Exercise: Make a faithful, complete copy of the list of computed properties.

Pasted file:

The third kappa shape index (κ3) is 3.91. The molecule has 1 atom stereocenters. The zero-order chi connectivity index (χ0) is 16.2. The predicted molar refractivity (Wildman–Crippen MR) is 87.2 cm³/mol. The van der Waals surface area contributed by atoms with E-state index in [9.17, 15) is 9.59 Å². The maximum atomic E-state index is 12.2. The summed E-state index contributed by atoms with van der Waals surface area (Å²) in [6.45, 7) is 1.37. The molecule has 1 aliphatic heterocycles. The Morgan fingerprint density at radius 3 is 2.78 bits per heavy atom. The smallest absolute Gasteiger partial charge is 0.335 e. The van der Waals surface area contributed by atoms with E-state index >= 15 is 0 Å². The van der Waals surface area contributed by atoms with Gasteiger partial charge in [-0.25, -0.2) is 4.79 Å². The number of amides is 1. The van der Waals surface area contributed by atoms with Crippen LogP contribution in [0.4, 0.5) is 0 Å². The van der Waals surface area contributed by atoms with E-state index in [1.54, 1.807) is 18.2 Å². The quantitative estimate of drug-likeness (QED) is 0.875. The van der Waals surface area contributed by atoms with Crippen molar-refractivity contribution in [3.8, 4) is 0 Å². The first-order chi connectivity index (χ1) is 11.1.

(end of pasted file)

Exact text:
The third kappa shape index (κ3) is 3.91. The molecule has 1 atom stereocenters. The zero-order chi connectivity index (χ0) is 16.2. The predicted molar refractivity (Wildman–Crippen MR) is 87.2 cm³/mol. The van der Waals surface area contributed by atoms with E-state index in [9.17, 15) is 9.59 Å². The maximum atomic E-state index is 12.2. The summed E-state index contributed by atoms with van der Waals surface area (Å²) in [6.45, 7) is 1.37. The molecule has 1 aliphatic heterocycles. The Morgan fingerprint density at radius 3 is 2.78 bits per heavy atom. The smallest absolute Gasteiger partial charge is 0.335 e. The van der Waals surface area contributed by atoms with E-state index >= 15 is 0 Å². The van der Waals surface area contributed by atoms with Gasteiger partial charge in [-0.25, -0.2) is 4.79 Å². The number of amides is 1. The van der Waals surface area contributed by atoms with Crippen LogP contribution in [0.4, 0.5) is 0 Å². The van der Waals surface area contributed by atoms with E-state index in [1.54, 1.807) is 18.2 Å². The quantitative estimate of drug-likeness (QED) is 0.875. The van der Waals surface area contributed by atoms with Crippen molar-refractivity contribution in [3.8, 4) is 0 Å². The first-order chi connectivity index (χ1) is 11.1.